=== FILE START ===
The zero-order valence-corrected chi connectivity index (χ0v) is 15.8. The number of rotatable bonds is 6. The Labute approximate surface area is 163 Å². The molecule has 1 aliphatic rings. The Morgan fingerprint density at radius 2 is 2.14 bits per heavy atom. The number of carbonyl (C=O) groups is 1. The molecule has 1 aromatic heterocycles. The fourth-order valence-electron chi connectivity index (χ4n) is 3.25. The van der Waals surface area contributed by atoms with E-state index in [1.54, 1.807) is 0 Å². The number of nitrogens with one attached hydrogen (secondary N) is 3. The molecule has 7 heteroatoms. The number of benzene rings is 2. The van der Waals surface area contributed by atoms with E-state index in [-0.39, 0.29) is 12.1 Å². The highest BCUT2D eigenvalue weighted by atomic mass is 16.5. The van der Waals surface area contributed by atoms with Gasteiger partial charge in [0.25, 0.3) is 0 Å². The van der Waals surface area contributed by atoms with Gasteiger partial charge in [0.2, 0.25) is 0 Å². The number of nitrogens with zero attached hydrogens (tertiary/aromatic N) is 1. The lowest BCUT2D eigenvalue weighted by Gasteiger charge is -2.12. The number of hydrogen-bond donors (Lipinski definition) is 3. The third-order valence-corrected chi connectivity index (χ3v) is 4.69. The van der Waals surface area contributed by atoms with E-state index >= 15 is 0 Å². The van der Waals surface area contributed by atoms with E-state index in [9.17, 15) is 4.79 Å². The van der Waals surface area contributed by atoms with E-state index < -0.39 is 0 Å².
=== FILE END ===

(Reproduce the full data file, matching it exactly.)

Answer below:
The zero-order valence-corrected chi connectivity index (χ0v) is 15.8. The number of rotatable bonds is 6. The Labute approximate surface area is 163 Å². The molecule has 1 aliphatic rings. The Morgan fingerprint density at radius 2 is 2.14 bits per heavy atom. The number of carbonyl (C=O) groups is 1. The molecule has 1 aromatic heterocycles. The fourth-order valence-electron chi connectivity index (χ4n) is 3.25. The van der Waals surface area contributed by atoms with E-state index in [1.54, 1.807) is 0 Å². The number of nitrogens with one attached hydrogen (secondary N) is 3. The molecule has 7 heteroatoms. The number of benzene rings is 2. The van der Waals surface area contributed by atoms with E-state index in [-0.39, 0.29) is 12.1 Å². The highest BCUT2D eigenvalue weighted by atomic mass is 16.5. The van der Waals surface area contributed by atoms with Gasteiger partial charge in [0.25, 0.3) is 0 Å². The van der Waals surface area contributed by atoms with Gasteiger partial charge in [0.2, 0.25) is 0 Å². The number of nitrogens with zero attached hydrogens (tertiary/aromatic N) is 1. The lowest BCUT2D eigenvalue weighted by Gasteiger charge is -2.12. The number of hydrogen-bond donors (Lipinski definition) is 3. The third-order valence-corrected chi connectivity index (χ3v) is 4.69. The van der Waals surface area contributed by atoms with E-state index >= 15 is 0 Å². The van der Waals surface area contributed by atoms with E-state index in [9.17, 15) is 4.79 Å². The van der Waals surface area contributed by atoms with E-state index < -0.39 is 0 Å².